By Stephanie Gosk, Tracy Connor, Aliza Nadi, Hannah Rapplaye, TODAY.com
After 25 years of playing football, six of them in the NFL, former Minnesota Viking Greg DeLong feels like a "walking time bomb" who could end up with brain disease from all the hits he took on the field.
And now DeLong has another reason to worry: His 12-year-old son Jake has followed him onto the gridiron — and is part of a groundbreaking study that found brain changes in children after just one season of suiting up.
The more head blows a child sustained, the more changes were seen in their brain tissue, according to the study released Monday. The effect was seen even in young players who did not have a concussion.
Although the preliminary findings don't show whether the brain changes are permanent or will cause disease, they have some parents like DeLong questioning whether the sport is worth the risk.
"Football's important to us, but there are other things out there that are more important," he said.
Three million American kids take part in tackle football programs, and research has largely focused on the long-term effects of concussions, a form of traumatic brain injury.
A team from Wake Forest Baptist Medical Center decided to look beyond concussions to the hundreds of less serious head blows a player might receive during practices and games over the course of a season.
"This is important, particularly for children, because their brains are undergoing such rapid change, particularly in the age category from maybe 9 to 18. And we just don't know a lot of about it," said Dr. Chris Whitlow, one of the lead researchers.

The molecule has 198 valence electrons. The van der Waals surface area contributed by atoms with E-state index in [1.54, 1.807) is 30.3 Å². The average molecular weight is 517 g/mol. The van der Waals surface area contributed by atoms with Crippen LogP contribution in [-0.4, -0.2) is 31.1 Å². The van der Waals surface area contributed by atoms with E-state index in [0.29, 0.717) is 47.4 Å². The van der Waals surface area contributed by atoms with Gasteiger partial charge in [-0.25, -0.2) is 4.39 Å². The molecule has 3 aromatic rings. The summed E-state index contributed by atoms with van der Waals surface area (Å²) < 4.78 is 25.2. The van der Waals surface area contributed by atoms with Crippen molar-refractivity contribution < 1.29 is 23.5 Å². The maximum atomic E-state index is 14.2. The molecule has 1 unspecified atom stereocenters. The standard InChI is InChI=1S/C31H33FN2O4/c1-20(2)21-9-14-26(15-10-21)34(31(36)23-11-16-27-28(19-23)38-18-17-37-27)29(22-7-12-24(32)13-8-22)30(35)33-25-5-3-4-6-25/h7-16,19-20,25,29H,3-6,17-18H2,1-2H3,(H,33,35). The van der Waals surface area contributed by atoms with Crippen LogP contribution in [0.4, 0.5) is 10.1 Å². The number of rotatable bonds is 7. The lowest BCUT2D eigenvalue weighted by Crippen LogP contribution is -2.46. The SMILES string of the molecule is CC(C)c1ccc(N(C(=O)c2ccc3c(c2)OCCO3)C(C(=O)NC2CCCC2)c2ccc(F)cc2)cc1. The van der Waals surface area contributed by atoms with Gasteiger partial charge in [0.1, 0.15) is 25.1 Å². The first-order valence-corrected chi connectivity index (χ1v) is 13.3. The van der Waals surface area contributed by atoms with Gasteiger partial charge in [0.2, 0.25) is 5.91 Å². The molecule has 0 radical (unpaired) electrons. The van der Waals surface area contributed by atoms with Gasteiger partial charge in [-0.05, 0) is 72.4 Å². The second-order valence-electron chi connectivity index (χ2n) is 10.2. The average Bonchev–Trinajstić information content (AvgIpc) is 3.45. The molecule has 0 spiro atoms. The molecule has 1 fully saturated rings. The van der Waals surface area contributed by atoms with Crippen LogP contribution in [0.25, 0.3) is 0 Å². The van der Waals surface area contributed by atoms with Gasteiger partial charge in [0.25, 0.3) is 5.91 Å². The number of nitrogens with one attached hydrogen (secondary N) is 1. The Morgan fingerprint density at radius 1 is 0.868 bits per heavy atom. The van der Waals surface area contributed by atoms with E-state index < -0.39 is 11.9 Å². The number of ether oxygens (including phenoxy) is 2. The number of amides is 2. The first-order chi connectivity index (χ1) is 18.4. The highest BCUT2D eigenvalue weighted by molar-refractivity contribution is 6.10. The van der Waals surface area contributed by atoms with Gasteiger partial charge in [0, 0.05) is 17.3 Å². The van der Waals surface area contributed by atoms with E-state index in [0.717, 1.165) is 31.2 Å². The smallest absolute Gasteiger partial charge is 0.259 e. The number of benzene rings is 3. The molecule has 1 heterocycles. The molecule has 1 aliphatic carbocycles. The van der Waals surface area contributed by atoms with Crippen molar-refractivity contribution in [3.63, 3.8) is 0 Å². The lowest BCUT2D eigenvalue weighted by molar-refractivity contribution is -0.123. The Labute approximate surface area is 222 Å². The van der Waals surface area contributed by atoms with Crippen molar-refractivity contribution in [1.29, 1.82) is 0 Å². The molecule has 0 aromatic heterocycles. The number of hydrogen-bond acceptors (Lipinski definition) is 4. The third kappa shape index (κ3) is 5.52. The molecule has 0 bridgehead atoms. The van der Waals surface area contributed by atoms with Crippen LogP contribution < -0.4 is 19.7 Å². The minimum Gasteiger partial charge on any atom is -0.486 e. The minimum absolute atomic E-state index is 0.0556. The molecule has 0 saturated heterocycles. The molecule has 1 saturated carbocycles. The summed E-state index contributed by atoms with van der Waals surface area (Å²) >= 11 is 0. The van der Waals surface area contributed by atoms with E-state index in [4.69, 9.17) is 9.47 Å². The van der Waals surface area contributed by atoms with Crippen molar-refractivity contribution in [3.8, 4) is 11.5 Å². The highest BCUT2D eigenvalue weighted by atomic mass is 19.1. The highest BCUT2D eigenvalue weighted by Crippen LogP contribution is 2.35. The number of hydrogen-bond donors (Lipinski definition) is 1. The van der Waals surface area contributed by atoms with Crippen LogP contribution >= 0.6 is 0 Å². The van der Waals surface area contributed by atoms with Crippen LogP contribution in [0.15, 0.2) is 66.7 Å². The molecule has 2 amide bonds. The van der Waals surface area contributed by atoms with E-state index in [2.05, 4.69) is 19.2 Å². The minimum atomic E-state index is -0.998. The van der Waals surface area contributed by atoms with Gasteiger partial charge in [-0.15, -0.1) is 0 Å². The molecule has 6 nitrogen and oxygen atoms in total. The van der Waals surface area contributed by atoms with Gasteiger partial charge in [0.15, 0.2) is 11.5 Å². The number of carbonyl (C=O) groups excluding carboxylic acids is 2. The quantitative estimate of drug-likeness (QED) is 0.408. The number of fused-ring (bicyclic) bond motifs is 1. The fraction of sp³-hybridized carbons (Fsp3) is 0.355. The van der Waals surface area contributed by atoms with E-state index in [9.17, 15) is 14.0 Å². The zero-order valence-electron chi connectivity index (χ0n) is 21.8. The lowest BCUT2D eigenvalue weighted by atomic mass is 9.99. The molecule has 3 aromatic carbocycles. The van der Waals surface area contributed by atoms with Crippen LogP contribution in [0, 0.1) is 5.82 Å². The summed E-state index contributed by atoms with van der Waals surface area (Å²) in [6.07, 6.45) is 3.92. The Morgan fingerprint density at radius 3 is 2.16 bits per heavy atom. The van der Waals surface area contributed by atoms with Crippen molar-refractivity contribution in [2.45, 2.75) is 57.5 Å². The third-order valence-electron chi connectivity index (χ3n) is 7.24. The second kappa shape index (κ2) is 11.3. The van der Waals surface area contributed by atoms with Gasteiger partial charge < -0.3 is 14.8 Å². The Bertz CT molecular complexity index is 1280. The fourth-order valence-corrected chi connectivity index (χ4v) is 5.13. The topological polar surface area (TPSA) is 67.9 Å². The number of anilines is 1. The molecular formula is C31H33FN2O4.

The Wake Forest group studied 25 players between the ages of 8 and 13 in the South Fork Panthers youth football program in Winston-Salem, North Carolina.
Each boy was given a helmet outfitted with sensors that measured the frequency and severity of impacts — 60 percent of them absorbed during practice — and transmitted the information to a laptop on the sidelines.
Dr. Alex Powers, a pediatric neurologist involved in the research, said it was surprising to see how forceful the grade-schoolers' hits were.
"They are hitting at extremely high levels," he said.
The collected data was analyzed against pre-season and post-season MRIs of the players' brains. The high-tech scans looked for tiny changes in white matter, which is the tissue that connects the neuron-rich gray matter, the researchers said.
"We have detected some changes in the white matter," Whitlow said. "And the importance of those changes is that the more exposure you have to head impacts, the more change you have."
Archbishop Murphy High School of Everett, Wash., has six players who weigh-in at least 250 pounds, along with three who weigh at least 300 pounds, prompting many parents and schools to raise safety concerns.
Controversy is brewing in Texas over the sky-high cost of high school football stadiums that has some critics saying the money would be better spent on education.